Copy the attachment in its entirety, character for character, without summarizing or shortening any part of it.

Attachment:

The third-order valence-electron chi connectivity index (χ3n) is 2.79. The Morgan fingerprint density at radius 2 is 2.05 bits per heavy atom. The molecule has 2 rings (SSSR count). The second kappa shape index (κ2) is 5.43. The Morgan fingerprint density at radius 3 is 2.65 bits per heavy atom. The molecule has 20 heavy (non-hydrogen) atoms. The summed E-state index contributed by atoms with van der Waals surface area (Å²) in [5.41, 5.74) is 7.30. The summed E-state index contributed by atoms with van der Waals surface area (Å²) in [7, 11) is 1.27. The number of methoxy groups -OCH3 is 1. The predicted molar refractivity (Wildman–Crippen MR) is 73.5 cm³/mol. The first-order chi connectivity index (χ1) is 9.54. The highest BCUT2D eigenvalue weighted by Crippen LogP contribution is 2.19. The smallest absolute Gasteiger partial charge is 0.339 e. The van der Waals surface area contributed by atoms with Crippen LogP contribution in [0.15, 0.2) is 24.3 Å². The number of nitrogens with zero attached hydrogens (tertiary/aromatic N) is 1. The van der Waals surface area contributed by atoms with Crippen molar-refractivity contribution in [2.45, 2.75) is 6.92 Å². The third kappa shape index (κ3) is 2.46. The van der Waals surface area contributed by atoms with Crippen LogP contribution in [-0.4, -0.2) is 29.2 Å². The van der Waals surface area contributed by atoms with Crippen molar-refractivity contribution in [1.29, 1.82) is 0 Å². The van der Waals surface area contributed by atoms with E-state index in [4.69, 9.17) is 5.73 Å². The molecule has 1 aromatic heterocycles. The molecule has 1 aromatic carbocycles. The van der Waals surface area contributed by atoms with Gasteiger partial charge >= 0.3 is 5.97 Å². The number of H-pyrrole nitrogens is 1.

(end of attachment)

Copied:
The third-order valence-electron chi connectivity index (χ3n) is 2.79. The Morgan fingerprint density at radius 2 is 2.05 bits per heavy atom. The molecule has 2 rings (SSSR count). The second kappa shape index (κ2) is 5.43. The Morgan fingerprint density at radius 3 is 2.65 bits per heavy atom. The molecule has 20 heavy (non-hydrogen) atoms. The summed E-state index contributed by atoms with van der Waals surface area (Å²) in [5.41, 5.74) is 7.30. The summed E-state index contributed by atoms with van der Waals surface area (Å²) in [7, 11) is 1.27. The number of methoxy groups -OCH3 is 1. The predicted molar refractivity (Wildman–Crippen MR) is 73.5 cm³/mol. The first-order chi connectivity index (χ1) is 9.54. The highest BCUT2D eigenvalue weighted by Crippen LogP contribution is 2.19. The smallest absolute Gasteiger partial charge is 0.339 e. The van der Waals surface area contributed by atoms with Crippen LogP contribution in [0.15, 0.2) is 24.3 Å². The number of nitrogens with zero attached hydrogens (tertiary/aromatic N) is 1. The van der Waals surface area contributed by atoms with Crippen molar-refractivity contribution in [2.45, 2.75) is 6.92 Å². The third kappa shape index (κ3) is 2.46. The van der Waals surface area contributed by atoms with Crippen LogP contribution in [-0.4, -0.2) is 29.2 Å². The van der Waals surface area contributed by atoms with Crippen molar-refractivity contribution in [1.29, 1.82) is 0 Å². The van der Waals surface area contributed by atoms with E-state index in [4.69, 9.17) is 5.73 Å². The molecule has 1 aromatic heterocycles. The molecule has 1 aromatic carbocycles. The van der Waals surface area contributed by atoms with Gasteiger partial charge >= 0.3 is 5.97 Å². The number of H-pyrrole nitrogens is 1.